Attorneys & Professionals
Zack Space, a principal with Vorys Advisors, was the focus of an E&E story titled “Former Blue Dog Congressman, Focusing on Energy, Helps Lead Lobby Firm Growth.” The story is republished below with permission from E&E.
Former Blue Dog Congressman, Focusing on Energy, Helps Lead Lobby Firm Growth
Former Rep. Zack Space (D-Ohio) is helping lead what he calls the "amping up" of Vorys Advisors LLC's government affairs practice in Washington, D.C.
Vorys Advisors is an arm of Ohio-based law firm Vorys, Sater, Seymour and Pease LLP. It already had a presence in Washington, Space said, but is now in the process of expanding.
"I spend time both in eastern Ohio and Columbus," Space said during a recent interview, "as well as Washington." Clients include Buckingham Coal Co. and the Ohio Oil & Gas Association, according to lobbying disclosure records.
Space, now 53, arrived in Congress in 2007 to replace Rep. Bob Ney (R), who became embroiled in the Jack Abramoff scandal. Space then survived until 2010, when current Rep. Bob Gibbs (R) came in riding that year's Republican wave.
Space, a member of the Blue Dog Coalition of centrist and conservative Democrats, is now using his connections to help push for what he sees as moderate policies, including those related to energy.
"This is a region that I call home. I have a personal interest in ensuring to the extent that I can that it's done properly," Space said about energy development.
When it comes to coal, Space opposes President Obama's regulatory agenda with respect to climate change and coal-fired power plants.
"There's a lot of anxiety in the region over the president's proposed EPA regulations on carbon emissions," said Space, speaking about the state's coal fields.
At the same time, unlike many critics of the president, he thinks regulation could help boost carbon capture and sequestration for coal-fired plants. The technology is seen as a way to make such plants viable in a carbon-constrained world.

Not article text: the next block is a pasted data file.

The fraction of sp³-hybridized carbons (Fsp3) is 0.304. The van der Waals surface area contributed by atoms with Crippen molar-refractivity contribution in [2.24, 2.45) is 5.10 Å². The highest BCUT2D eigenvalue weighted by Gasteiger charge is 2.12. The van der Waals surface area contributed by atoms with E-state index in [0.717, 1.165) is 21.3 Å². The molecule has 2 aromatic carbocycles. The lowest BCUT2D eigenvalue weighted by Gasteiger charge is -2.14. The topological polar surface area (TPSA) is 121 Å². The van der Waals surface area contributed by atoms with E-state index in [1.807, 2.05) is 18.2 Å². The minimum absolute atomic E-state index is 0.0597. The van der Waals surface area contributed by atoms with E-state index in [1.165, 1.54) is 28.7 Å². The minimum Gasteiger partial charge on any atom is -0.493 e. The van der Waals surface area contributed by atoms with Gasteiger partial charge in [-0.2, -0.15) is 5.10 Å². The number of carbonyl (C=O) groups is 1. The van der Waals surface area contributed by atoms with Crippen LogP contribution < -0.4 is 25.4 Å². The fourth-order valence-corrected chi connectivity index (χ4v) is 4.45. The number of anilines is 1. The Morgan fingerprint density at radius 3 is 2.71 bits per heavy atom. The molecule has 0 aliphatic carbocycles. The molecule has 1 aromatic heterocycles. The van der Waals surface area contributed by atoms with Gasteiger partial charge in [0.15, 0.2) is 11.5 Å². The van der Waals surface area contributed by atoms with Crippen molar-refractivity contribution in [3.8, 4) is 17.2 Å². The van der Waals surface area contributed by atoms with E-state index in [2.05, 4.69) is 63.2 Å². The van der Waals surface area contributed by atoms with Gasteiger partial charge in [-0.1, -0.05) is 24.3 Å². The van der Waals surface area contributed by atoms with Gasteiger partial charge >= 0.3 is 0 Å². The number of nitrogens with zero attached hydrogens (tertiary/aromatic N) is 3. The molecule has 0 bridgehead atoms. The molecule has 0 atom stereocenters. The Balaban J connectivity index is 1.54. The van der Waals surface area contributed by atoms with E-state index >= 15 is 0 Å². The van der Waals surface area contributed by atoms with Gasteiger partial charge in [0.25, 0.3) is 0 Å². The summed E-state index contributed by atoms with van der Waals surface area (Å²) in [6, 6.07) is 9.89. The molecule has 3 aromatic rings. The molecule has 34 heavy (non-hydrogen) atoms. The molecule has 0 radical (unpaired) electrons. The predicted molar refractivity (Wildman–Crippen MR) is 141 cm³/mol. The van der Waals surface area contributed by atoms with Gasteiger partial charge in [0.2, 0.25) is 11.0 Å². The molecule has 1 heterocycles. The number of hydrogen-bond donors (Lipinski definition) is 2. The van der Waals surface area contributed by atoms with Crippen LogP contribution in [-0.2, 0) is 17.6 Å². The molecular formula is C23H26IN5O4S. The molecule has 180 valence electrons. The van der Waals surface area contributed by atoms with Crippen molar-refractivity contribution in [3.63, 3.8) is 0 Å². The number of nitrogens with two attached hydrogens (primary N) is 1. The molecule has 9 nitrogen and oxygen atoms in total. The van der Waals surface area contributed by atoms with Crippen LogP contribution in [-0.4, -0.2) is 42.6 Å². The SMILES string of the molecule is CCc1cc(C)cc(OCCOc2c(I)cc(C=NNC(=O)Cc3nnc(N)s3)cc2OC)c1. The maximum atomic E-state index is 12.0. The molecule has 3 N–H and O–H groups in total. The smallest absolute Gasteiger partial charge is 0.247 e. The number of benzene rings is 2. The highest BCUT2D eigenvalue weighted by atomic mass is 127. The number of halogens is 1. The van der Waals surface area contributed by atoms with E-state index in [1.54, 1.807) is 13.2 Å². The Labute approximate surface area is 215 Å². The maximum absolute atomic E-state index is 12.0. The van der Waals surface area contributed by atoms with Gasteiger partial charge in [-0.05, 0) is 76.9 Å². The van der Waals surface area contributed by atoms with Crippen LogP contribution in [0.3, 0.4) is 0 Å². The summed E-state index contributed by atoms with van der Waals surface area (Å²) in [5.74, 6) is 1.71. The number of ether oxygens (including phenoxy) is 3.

Space is also a booster of making CCS more economically viable by using the trapped carbon for enhanced oil or natural gas recovery. "It's almost a perfect storm, almost too good to be true," he said. "Obviously, much has to be done to make sure this happens."
CCS boosters often talk about using trapped carbon for stimulating depleted oil wells. There are challenges, however, involved with transporting the gas. Many coal plants and mines may be too far from business centers to make it economical.
But Space thinks policymakers should also focus on using trapped CO2 for stimulating old gas wells, many of which are closer to the Appalachian coal fields and power plants along the Ohio River.
"I know that there's interest. I think there's going to be some need for government intervention in terms of incentivizing it more," Space said. "Technology continues to progress."
Space is also a leader in the CoalBlue Project, a coalition of pro-coal Democrats. He said the group hopes to dispel the "national impression that Democrats are bad for coal" and will continue to work to protect pro-coal Democrats like Rep. Nick Rahall of West Virginia, who was defeated during last month's elections.
Space said the group also hopes to pressure Obama on coal. "No matter how anxious we might be to get rid of coal because of its propensities from carbon emissions," he said, "it is simply not feasible and possible to do so."
With Space, who has been at Vorys for about three years, coming at the issues from a Democratic perspective, the firm has also tapped Republican Andrew Harding, a top Department of Energy aide during the President George W. Bush administration, for its expansion. Harding was government affairs director for USA Synthetic Fuel Corp.
"So we like to think we provide a full service: local, statewide and national government relations service," Space said.